This monologue not only makes us relate to our own apprehensions about talking about our dealing with death, but it also gives us some insight into what has happened and what is also to come. We learn that the beloved patriarch, Jack (Milo Ventimiglia), of the ‘big three’ has died. What caused it and how long he’s been gone remains unanswered still, but it doesn’t make the revelation any less sad. We also get a brief flash-forward of Randall packing up William’s belonging into a box, knowing that he will in fact die. Leaving us wondering how much of an impact he will continue to have on Randall’s life before he does.

What do you think? What was the moment you connected to most in this week’s episode? Comment below!

TV: This Is Us – “That Is Us” Moment (The Pool)


Season 1, Episode 4 “The Pool”

Air date: October 18, 2016

*** warning this contain spoilers for the fourth episode of This Is Us ***

During an extreme heat wave, combined with a busted AC, Jack and Rebecca decide to take the ‘big three’ to a pool to cool down. While there each child deals with their own insecurities, in one form or another. Kate, sporting a new bikini, is shunned by her friends because of how she looks in her swimsuit. Randall, who suggested going to this specific public pool because of the number of African-American families that visit it, realizes that he is being raised in white family. We see in present day how that has affected his identity has a black man through conversations with his biological father. And Kevin feels like the odd kid out, between Jack comforting Kate through her body insecurities and Kate recognizing that Randall is different from her other two children, it seems like no one is there for him. We see how each one of these little events has affected each sibling as an adult.


The “That Is Us” Moment: When Kate (Chrissy Metz) is out on a lunch date with Toby (Chris Sullivan), his ex-wife appears at the restaurant. She is pretty, well dressed, and most surprisingly to Kate, skinny. Seeing the person that Toby used to be married to causes her to have doubt in their relationship. Wondering what Toby could possibly see in her when he was married to someone like that. Her own lack of self-esteem causes Kate to follow his ex-wife into the boutique she owns and ends up interviewing for a position at the store. Later, when Toby confronts Kate about the incident, she expresses her self-doubt in his interest in her. What she is feeling is completely relatable, in our current relationships with out partners; we all have some form of suspicion of our partner’s exs. Especially if we think they are better then we are. But Toby also shows us that people are exs for a reason.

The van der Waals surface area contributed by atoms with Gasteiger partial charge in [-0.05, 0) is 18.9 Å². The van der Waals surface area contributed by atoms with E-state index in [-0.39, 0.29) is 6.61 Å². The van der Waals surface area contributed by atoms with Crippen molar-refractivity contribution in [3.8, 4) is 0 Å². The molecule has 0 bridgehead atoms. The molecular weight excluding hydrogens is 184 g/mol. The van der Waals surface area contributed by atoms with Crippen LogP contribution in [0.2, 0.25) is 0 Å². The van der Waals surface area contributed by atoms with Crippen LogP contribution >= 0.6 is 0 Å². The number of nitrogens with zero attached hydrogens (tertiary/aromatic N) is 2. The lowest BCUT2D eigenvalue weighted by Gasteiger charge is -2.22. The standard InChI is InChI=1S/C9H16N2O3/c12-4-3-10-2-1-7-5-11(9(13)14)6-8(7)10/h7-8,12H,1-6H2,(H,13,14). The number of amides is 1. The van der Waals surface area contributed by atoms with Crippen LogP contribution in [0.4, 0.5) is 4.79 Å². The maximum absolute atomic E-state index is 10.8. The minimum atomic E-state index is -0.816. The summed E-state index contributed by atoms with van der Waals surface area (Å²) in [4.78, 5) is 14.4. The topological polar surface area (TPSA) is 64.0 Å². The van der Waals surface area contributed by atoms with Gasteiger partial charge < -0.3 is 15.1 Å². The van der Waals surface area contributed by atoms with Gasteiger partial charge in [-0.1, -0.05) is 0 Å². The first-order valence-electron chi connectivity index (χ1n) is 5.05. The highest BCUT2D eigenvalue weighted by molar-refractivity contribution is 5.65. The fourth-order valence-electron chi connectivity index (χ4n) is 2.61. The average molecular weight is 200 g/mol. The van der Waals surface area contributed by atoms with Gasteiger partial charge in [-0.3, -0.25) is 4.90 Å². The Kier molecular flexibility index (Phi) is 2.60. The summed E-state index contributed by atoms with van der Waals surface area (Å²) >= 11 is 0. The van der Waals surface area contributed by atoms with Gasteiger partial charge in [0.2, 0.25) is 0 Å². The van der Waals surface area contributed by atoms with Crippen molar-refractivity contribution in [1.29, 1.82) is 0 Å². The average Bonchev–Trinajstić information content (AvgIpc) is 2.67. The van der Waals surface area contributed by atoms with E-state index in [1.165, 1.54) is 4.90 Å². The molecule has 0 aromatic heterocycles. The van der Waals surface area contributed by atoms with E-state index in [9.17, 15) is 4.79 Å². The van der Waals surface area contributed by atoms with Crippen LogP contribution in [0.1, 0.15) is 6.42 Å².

Toby: “You’ve been fat, yeah I get it. I emphasize, clearly. I emphasize, and I say something cute then you feel better. Rinse and repeat. She was terrible to me Kate. Josie, this skinny, successful woman that you admire so much. She cheated on me, she lied to me, then she took half my life savings. I gained 95 lbs. in one year after she left me. At my lowest point, I told my brother I was committing suicide even though that wasn’t true because I wanted him to be as scared and as lonely as I was. You know what, that’s a lie; I did consider suicide, a lot, when I would get drunk alone and disgust myself. So you haven’t cornered the market on problems Kate.”

This episode showed us another layer of Toby, an important one. Making him more than the comic relief of the show.

The “That Is Us” Moment (#2): We see this episode that Randall (Sterling K. Brown) has struggled with being black while growing up in a white household. An issue that people can relate to when they are adopted by parents that are not the same race as they are. This show tackling the subject of adopting a child of a different race, and showing the difficulties that not only the parents face, but issues the child has to deal with as well. The episode shows this struggle that Randall is faced with not only during the pool scenes as a kid, but also when he is an adult as well. Especially when his father William (Ron Cephas Jones) has a minor altercation with Randall’s white neighbours. Telling his father that even though white parents had raised him, it did not take away the colour of his skin, nor did it change the way others treated him.